But Malians’ relationship with their one-time colonial master is nothing if not complex. During the 2002 World Cup, the same guys who had cheered les Bleus and their World Cup triumph rejoiced in France’s first-round loss to Senegal and early elimination (without scoring a single goal!) from the tournament. Malians might admire French values and envy French standards of living, but they still take some pleasure now and again in watching the humbling of a mighty world power. As they did when the US military hastily abandoned Afghanistan several weeks ago–albeit with some concern that Mali might see similar chaos.
Yes, Bamako residents cheered the arrival of French troops on their soil in 2013. But today, as revealed in a recent opinion poll, they have very negative views of French policy toward Mali and toward the continuing foreign military presence in their country. Over cups of tea in their neighborhood grins, on social media, and on radio phone-in programs, Bamakois are highly critical of Operation Barkhane, which many view as part of a sinister French plot to partition their country and steal its natural resources. Rumors fly about covert French support for the jihadists and the hated Tuareg rebels. The goal of French military intervention, one Malian man recently wrote on the Malilink forum, was “Mali’s balkanization so as to grab the country’s mineral and energy resources to benefit the West in general and France in particular.” Views like his have always been present in Malian public opinion, but they used to be in the minority. Nowadays, I suspect that they are held by a majority–or, at least, by a majority of those with the loudest voices. Espousing them has become a matter of national pride.
For years I have challenged such theories directed against France and that amorphous entity known as the “international community.” These theories play too loose with the facts: I have seen no evidence that France is profiting from mineral extraction in Mali, nor that it has any interest in seeing Mali destabilized and made ungovernable. At the same time, I understand why those theories persist. The French army’s unilateral decision in early 2013 to bar Malian security forces from the town of Kidal may have seemed justified to French officers and civilian officials, who feared a massacre of civilians if Malian soldiers retook the stronghold of Tuareg separatism. But let’s recognize the long-term costs of that decision: a country that remains divided, an insurgency that continues to grow, and an unprecedented degree of Malian suspicion toward French motives in the region.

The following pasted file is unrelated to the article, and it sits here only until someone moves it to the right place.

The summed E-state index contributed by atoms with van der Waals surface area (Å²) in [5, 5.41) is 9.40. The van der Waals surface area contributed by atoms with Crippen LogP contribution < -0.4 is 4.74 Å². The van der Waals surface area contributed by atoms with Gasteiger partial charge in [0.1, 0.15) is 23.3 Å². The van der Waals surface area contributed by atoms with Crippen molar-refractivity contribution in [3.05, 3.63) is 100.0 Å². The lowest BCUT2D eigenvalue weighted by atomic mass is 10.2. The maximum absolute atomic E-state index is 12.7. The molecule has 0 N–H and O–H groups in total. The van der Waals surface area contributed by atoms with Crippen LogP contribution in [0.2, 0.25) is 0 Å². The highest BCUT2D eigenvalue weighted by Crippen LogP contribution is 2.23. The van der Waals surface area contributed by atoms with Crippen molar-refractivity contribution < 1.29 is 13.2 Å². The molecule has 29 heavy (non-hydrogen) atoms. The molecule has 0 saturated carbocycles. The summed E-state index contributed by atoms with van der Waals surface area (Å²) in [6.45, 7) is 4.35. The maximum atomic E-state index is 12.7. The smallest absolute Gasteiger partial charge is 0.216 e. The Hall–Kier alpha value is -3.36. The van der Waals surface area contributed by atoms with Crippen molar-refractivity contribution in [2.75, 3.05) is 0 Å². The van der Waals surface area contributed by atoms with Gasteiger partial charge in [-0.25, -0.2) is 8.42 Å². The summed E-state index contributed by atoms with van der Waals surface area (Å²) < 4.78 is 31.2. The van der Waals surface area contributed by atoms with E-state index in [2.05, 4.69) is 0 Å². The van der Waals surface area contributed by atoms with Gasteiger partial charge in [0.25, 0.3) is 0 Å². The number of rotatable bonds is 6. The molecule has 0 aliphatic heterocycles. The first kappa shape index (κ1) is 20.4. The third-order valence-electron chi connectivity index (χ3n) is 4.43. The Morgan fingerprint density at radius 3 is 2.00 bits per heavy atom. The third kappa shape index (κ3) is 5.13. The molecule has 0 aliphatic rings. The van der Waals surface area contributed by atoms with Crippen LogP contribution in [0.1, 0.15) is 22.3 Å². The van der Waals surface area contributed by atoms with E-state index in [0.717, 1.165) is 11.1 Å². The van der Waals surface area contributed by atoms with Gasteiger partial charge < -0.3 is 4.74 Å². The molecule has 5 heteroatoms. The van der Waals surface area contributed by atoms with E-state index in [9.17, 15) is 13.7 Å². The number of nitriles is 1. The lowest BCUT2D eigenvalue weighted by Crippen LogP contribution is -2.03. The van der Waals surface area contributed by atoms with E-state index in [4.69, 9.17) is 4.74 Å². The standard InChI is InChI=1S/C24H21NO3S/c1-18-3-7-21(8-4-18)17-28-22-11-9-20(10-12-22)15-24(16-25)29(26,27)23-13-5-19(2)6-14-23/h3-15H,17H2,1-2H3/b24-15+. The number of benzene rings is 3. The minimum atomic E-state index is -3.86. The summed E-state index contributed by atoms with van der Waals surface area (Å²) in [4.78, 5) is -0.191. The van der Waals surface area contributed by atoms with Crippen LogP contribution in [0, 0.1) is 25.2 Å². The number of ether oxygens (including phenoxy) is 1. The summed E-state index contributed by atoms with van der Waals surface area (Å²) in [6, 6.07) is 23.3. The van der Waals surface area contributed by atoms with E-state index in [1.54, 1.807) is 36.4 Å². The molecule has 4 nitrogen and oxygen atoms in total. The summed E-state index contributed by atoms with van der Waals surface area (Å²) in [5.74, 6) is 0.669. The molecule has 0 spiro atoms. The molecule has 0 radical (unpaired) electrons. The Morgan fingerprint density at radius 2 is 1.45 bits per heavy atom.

Is President Macron sincere in his promises to scale back French military presence in Mali? Whatever happens, we should expect French airstrikes to continue in the country, and French boots to remain on the ground even if in smaller numbers. But the state of Franco-Malian relations is as bad as I’ve ever seen, and I would not be surprised if Malians continued to perceive French manipulation at work in their country long after the last foreign troops had left. In Bamako, anyway, the public has increasingly united around perspectives that used to be considered extreme–a dynamic we might call “oppositional conformity.” Cherchez la France only became a powerful tendency because of one fact: France lost the information war in Mali a long time ago.